Published — Sunday 2 December 2012
Last update 1 December 2012 10:55 pm
LONDON: The Brazilian real could be due a change in fortune against the dollar after its lengthy slide from 1.7067 on Feb 29 to last week's close at 2.0980.
After the real weakened past what is considered to be the limit of an informal 2.0-2.10 per dollar trading band recently enforced by the central bank, Treasury chief Arno Augustin said the exchange rate was at a level closer to what is best for the local economy.
While that signifies the Brazilian government favors a weak real to help boost Brazil's lagging industrial sector, it might also signify that Augustin feels the local currency's depreciation may have gone as far as it should.
Therein lies the risk for traders.
Brazil's central bank notably ended a year of aggressive interest rate cuts on Wednesday leaving its benchmark rate unchanged at a record low but still eye-catching 7.25 percent.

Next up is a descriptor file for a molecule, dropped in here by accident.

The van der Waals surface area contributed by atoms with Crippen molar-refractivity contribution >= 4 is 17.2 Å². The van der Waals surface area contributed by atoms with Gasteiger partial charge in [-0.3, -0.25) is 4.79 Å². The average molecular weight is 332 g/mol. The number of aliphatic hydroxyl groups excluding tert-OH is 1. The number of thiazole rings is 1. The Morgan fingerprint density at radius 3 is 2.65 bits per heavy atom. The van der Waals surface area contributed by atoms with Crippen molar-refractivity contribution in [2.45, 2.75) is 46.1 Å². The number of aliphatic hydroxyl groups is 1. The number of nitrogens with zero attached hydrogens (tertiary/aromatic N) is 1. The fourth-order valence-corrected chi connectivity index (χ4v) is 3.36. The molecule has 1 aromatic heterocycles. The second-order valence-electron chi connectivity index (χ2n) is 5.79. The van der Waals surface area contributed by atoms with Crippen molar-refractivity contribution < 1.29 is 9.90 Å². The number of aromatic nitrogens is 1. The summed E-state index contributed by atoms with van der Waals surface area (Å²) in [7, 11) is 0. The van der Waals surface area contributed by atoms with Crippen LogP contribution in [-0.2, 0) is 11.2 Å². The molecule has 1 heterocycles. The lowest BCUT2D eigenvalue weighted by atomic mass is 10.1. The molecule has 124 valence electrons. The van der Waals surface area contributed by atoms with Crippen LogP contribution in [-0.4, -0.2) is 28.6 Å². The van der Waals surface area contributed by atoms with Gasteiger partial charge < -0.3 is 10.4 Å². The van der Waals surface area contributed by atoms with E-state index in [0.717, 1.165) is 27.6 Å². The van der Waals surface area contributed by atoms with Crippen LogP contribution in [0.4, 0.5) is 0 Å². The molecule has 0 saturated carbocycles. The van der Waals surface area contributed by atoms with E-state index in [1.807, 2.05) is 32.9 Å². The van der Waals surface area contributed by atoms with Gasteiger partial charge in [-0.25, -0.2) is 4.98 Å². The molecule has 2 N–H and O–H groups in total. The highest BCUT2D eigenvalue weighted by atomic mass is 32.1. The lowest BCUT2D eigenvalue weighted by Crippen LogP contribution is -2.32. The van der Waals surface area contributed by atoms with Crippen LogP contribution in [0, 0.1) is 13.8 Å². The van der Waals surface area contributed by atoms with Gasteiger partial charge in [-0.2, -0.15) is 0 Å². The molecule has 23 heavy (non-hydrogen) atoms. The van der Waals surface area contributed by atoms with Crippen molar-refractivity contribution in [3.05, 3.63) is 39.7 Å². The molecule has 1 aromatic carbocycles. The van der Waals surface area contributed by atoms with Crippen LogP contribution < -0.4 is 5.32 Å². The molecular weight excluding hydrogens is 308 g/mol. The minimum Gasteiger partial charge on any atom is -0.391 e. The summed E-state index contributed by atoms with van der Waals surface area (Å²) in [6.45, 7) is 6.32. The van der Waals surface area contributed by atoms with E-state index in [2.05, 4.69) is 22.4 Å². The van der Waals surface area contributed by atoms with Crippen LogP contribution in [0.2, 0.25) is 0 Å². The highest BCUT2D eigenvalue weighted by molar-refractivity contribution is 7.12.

The central bank's decision was predicated on the fact that the current interest rate would help contain inflation pressures that saw price rises quicken to 5.64 percent in the month to mid-November up from 5.56 percent one month before.
If the central bank is showing more concern about inflation worries than about Brazil's uneven economic recovery, the market may construe that to mean the authorities feel the slide in the real has gone far enough.
A weak real encourages import price inflation by making imported goods more expensive in local currency terms.
It is also possible that data due on Friday will show Brazil's economy expanded in the third quarter at its fastest pace in more than two years, as forecast in a Reuters poll of economists. If so, that could ignite some speculative demand for the Brazilian real.
Even if the data, due at 1100 GMT, is "nothing spectacular", as Finance Minister Guido Mantega said, the government is preparing to unveil more stimulus measures, including tax breaks.
Brazil's 7.25 percent yield is beguiling, but perhaps of greater interest are possible intimations that Brazil's policymakers may feel the real has weakened far enough.
Traders may feel a move lower in the dollar/real exchange rate back towards the 100-day moving average, currently 2.0367, might be in the offing.
— Neal Kimberley is an FX
market analyst for Reuters. The opinions expressed are his own.